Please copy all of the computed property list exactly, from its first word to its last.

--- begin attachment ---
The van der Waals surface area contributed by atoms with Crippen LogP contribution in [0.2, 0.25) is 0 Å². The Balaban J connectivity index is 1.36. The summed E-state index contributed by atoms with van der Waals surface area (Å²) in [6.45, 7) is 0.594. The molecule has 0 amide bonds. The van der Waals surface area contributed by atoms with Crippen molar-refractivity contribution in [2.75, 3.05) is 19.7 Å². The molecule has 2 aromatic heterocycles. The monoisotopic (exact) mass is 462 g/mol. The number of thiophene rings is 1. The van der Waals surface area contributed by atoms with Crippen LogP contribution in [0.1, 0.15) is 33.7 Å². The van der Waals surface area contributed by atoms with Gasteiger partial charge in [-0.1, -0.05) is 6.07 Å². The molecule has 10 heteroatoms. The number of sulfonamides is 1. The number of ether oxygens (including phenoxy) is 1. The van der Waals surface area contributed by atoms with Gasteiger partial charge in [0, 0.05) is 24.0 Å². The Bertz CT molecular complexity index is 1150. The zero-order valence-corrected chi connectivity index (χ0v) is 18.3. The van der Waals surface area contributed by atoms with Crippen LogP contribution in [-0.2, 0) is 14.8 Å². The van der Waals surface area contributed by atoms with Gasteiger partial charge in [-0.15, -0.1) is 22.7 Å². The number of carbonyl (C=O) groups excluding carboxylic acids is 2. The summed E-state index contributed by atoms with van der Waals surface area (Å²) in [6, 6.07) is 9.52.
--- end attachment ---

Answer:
The van der Waals surface area contributed by atoms with Crippen LogP contribution in [0.2, 0.25) is 0 Å². The Balaban J connectivity index is 1.36. The summed E-state index contributed by atoms with van der Waals surface area (Å²) in [6.45, 7) is 0.594. The molecule has 0 amide bonds. The van der Waals surface area contributed by atoms with Crippen molar-refractivity contribution in [2.75, 3.05) is 19.7 Å². The molecule has 2 aromatic heterocycles. The monoisotopic (exact) mass is 462 g/mol. The number of thiophene rings is 1. The van der Waals surface area contributed by atoms with Crippen LogP contribution in [0.1, 0.15) is 33.7 Å². The van der Waals surface area contributed by atoms with Gasteiger partial charge in [-0.1, -0.05) is 6.07 Å². The molecule has 10 heteroatoms. The number of sulfonamides is 1. The number of ether oxygens (including phenoxy) is 1. The van der Waals surface area contributed by atoms with Gasteiger partial charge in [0, 0.05) is 24.0 Å². The Bertz CT molecular complexity index is 1150. The zero-order valence-corrected chi connectivity index (χ0v) is 18.3. The van der Waals surface area contributed by atoms with Crippen LogP contribution in [-0.2, 0) is 14.8 Å². The van der Waals surface area contributed by atoms with Gasteiger partial charge in [-0.15, -0.1) is 22.7 Å². The number of carbonyl (C=O) groups excluding carboxylic acids is 2. The summed E-state index contributed by atoms with van der Waals surface area (Å²) in [6, 6.07) is 9.52.